The three Coalition parties have seen a rebound in support since the summer, with voters taking a more positive view of the Government and of the country’s prospects, according to the latest Irish Times/Ipsos opinion poll.
Support for all three Government parties has risen, with Fine Gael seeing a four-point increase since the last poll in July, while Fianna Fáil and the Green Party see a marginal increase of one point.
Support for the Opposition declines, with Sinn Féin and Labour losing a point each and Independents/others falling away by four points, driven by a sharp four-point fall for Independents.
But despite the marginal fall in support, Sinn Féin remains by far the most popular party, 13 points ahead of Fine Gael and 14 ahead of Fianna Fáil.
The state of the parties, when undecided voters and those who will not vote are excluded, is as follows: Sinn Féin 35 per cent (down one); Fianna Fáil 21 per cent (up one); Fine Gael 22 per cent (up four); Green Party 4 per cent (up one); Labour 3 per cent (down one); and Independents/others 16 per cent (down four).
Among the Independents and smaller parties, the results are as follows: Social Democrats 3 per cent (up one); Solidarity-People Before Profit 2 per cent (down one); Aontú 1 per cent (no change); and Independents 10 per cent (down four). Rounding may affect the totals.
The comparisons are with the most recent Irish Times/Ipsos poll in July. The number of undecided voters — excluded from the above figures — is 23 per cent, an increase of three points since July.
The results show that the public mood towards the Coalition has softened since the summer, despite the continuing cost-of-living crisis, suggesting that the multibillion-euro expendidture in the budget has begun to take effect.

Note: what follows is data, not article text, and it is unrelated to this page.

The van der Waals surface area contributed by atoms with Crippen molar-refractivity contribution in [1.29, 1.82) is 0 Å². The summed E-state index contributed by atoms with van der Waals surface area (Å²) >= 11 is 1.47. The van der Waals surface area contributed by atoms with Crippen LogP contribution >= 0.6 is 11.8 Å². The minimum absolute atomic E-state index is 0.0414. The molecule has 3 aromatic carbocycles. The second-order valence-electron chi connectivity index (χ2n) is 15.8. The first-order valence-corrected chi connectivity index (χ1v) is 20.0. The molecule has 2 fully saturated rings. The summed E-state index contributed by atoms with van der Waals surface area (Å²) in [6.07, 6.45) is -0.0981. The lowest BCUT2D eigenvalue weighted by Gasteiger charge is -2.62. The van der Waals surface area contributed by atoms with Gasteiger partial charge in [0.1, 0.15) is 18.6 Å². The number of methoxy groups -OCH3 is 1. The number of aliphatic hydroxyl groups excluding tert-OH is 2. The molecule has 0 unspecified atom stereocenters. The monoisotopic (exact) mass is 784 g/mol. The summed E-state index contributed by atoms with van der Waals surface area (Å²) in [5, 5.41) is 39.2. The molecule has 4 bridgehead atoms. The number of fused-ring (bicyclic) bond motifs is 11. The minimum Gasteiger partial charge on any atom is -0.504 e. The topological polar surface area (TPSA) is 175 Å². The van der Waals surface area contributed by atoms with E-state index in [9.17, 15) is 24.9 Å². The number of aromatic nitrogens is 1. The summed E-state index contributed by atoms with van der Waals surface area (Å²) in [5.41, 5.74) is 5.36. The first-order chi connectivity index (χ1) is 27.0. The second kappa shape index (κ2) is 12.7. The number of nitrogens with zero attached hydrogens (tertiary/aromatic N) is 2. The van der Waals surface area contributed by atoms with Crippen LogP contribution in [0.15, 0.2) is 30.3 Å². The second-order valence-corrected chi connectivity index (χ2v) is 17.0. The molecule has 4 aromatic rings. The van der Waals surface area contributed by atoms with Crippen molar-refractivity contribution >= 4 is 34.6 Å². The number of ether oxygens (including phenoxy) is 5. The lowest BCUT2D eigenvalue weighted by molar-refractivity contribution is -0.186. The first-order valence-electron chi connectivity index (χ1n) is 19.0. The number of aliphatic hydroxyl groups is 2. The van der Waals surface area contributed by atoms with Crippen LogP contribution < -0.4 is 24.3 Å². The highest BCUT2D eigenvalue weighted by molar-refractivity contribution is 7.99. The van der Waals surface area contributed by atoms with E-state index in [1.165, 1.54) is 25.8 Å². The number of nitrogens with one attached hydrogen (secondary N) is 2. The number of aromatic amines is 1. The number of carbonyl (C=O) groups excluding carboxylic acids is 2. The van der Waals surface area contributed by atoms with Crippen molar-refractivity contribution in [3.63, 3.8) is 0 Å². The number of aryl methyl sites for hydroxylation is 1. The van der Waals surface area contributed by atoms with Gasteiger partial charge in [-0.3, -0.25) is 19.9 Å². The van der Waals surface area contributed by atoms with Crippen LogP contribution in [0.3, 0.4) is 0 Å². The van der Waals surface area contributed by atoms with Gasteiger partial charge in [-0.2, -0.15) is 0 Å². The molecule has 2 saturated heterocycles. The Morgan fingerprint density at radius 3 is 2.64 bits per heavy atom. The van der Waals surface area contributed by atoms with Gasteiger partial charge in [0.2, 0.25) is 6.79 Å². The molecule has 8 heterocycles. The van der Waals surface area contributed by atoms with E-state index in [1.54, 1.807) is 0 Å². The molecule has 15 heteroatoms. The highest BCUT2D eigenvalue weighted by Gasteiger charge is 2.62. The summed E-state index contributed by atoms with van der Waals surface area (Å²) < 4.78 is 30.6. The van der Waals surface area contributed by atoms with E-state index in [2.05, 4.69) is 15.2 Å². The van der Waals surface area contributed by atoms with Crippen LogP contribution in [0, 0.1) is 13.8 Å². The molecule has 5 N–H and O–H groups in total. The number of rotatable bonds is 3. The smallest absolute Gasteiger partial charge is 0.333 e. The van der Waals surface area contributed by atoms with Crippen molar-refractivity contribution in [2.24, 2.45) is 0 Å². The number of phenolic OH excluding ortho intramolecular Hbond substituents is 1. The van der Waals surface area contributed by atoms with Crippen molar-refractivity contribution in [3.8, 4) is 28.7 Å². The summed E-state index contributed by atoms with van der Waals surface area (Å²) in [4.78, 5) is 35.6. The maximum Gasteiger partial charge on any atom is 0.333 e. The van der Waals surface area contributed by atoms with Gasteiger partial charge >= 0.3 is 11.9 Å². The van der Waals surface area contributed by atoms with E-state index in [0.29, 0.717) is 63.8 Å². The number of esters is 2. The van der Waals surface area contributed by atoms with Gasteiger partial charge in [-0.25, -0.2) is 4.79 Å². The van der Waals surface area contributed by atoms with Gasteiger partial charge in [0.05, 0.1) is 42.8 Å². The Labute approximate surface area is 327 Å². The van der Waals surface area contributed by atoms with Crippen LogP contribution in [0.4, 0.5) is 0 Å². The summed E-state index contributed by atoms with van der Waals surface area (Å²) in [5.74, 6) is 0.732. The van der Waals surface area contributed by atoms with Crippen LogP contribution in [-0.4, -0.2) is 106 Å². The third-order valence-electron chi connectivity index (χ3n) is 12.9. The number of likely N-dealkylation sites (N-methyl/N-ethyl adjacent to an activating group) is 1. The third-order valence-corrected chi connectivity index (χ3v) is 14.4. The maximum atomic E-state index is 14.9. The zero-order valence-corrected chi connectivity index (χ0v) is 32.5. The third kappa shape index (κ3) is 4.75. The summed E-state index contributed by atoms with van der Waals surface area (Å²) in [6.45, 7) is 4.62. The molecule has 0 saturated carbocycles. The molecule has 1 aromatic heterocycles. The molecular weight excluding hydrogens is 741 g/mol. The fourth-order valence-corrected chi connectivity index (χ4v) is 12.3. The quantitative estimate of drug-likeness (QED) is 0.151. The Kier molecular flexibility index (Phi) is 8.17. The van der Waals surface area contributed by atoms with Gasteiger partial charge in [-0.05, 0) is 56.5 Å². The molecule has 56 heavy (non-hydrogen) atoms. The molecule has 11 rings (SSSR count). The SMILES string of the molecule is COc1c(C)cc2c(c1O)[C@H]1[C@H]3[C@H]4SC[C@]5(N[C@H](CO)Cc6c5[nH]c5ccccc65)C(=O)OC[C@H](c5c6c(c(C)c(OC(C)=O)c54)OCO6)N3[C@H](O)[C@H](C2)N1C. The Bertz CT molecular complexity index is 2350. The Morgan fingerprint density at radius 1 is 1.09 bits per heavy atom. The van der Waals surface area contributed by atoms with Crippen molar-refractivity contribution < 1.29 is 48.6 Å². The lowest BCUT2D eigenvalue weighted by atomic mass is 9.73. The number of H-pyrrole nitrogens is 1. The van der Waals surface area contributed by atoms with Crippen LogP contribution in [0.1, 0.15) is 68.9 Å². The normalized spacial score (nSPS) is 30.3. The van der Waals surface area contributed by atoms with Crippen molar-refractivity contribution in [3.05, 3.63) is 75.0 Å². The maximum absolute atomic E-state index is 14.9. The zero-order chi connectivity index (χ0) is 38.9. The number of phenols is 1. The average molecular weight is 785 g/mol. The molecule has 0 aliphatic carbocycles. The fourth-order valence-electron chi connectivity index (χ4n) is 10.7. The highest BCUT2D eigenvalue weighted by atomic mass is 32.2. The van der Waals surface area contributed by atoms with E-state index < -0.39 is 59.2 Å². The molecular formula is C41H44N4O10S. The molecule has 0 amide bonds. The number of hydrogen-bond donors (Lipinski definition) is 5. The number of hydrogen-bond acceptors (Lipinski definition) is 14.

In the budget, which was announced in late September, the Coalition unveiled an unprecedented range of tax cuts, spending increases and one-off supports to assist people with the cost-of-living crisis. The supports have already begun to kick in, with a double welfare payment being paid to almost 1.4 million people last week. Both Fianna Fáil and Fine Gael have seen increases in support among less well-off voters and among older voters.
The satisfaction ratings for the three Coalition leaders and for the Government as a whole have also jumped noticeably since the summer.
Satisfaction with the Government has increased by nine points, to 40 per cent, since July, while Taoiseach Micheál Martin has seen his personal rating jump by five points to 45. Tánaiste Leo Varadkar is up by eight points to 44 per cent and Green Party leader Eamon Ryan is up by five to 20 per cent. Sinn Féin leader Mary Lou McDonald sees her approval rating increase slightly by two points to 45 per cent.
Voters remain pessimistic about the general direction of the country, with a majority of all voters (51 per cent) saying that they believe the country is “generally going in the wrong direction”, with 37 per cent saying it is going in the right direction and 12 per cent expressing no opinion. But while this is a 14 per cent net negative finding, it represents an improvement from July when the net negative finding was 30 per cent. It is further evidence that the public mood has eased somewhat since mid-summer.
The poll was conducted among 1,200 adults at 120 sampling points across all constituencies between October 23rd-25th. Respondents were interviewed at their own homes. And the accuracy is estimated at plus or minus 2.8 per cent.